A few years ago, I was in a spiritual direction session with a wise Jesuit priest who explained that there are three stages of Christian discipleship, the last of which is to become, like St. Paul, a fool for Christ. He intimated that I was not there yet - I had no illusions - and I suspect most of us have not reached this last stage of discipleship. St. Paul models often in Scripture a deep and abiding spiritual freedom - a non-attachment to things of this world and a pervasive desire for only one thing - to discern and do the will of God.

In the figure of St. Paul and all the great saints there is a dynamism that opens up to new life - God’s love results in conversion and spiritual freedom as both these gifts provide for the restorative work God intends to accomplish through his disciples. This is our story too and great potential exists when divine love overflows onto spiritual freedom and restoration. This would seem to be the only path forward for Catholics in our modern world and a needed light for our world.

In this present moment - in a parish amidst the transition of pastors, in a Twin Cities community searching for greater justice and peace, and in a nation beleaguered by division and uncertainty, God’s perennial call is personal, transformative, and grace-filled. I am personally thankful to God for his call to serve this amazing community of faith at the Basilica, to all of you for your commitment and faith, and to the great saints, including our patron - Mary, the Mother of God, for showing us that, springing from God’s divine love, spiritual freedom and restoration are indeed possible.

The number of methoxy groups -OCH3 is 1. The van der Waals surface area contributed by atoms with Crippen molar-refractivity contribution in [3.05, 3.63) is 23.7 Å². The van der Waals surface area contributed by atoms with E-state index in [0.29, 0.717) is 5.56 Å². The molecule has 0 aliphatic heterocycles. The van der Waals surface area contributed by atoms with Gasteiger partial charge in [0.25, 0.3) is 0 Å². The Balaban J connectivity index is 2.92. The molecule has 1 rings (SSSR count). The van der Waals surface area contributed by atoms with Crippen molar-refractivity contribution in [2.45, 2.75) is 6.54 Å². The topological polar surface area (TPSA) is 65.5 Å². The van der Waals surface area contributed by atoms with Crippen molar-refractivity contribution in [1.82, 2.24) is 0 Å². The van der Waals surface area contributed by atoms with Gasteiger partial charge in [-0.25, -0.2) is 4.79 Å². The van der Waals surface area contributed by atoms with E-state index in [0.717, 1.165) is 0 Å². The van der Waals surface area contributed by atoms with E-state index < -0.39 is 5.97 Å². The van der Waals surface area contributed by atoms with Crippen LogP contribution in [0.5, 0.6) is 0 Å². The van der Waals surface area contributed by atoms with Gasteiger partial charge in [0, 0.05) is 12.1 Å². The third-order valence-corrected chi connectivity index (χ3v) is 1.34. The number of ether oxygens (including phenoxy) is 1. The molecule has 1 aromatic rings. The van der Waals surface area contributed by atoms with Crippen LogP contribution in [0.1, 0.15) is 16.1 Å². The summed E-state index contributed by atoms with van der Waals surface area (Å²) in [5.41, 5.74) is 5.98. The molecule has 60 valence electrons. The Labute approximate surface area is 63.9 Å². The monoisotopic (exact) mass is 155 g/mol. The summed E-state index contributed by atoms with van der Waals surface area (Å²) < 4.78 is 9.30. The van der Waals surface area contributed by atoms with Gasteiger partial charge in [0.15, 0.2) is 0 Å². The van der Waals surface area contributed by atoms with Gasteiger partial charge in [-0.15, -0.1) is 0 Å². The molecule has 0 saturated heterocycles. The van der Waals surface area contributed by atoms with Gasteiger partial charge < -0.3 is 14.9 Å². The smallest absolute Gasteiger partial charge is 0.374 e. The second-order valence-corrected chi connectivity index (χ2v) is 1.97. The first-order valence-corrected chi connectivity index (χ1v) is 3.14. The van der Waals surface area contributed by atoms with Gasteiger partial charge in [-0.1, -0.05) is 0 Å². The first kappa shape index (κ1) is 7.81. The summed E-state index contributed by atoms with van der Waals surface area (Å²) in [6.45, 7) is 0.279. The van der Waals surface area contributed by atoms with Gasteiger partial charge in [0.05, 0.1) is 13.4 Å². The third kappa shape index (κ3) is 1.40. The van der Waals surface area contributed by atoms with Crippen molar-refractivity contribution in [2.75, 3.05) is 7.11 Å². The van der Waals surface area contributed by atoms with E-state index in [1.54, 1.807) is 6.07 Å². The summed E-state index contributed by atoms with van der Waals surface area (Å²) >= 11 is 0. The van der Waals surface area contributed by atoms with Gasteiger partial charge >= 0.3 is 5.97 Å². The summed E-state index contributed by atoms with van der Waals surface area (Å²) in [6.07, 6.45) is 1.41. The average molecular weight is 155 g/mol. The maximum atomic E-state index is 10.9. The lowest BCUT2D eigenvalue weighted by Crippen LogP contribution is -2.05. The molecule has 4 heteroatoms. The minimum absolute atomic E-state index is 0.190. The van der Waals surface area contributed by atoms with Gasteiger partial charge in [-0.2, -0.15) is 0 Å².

Peace,
Fr. Daniel

 

 

All Mass recordings can be found at Mass Recordings.
 

Monday, June 27

Tuesday, June 28

Wednesday, June 29

Thursday, June 30
 Thank you, Fr. Bauer!

Friday, July 1
 Welcome, Fr. Griffith!

 

Many years ago, Sister Peter, the nun who taught me in first grade at St. Stephen’s School in Anoka, MN, learned that I had been ordained a priest. For several years thereafter until her death, I would receive a Christmas card from her every year. Of course, she was a teacher until the end. I say this because each card contained a short story or a prayer with the important words underlined. The short story below was one of my favorites. It reminded me of how blessed I am and have been. I hope it does the same for you.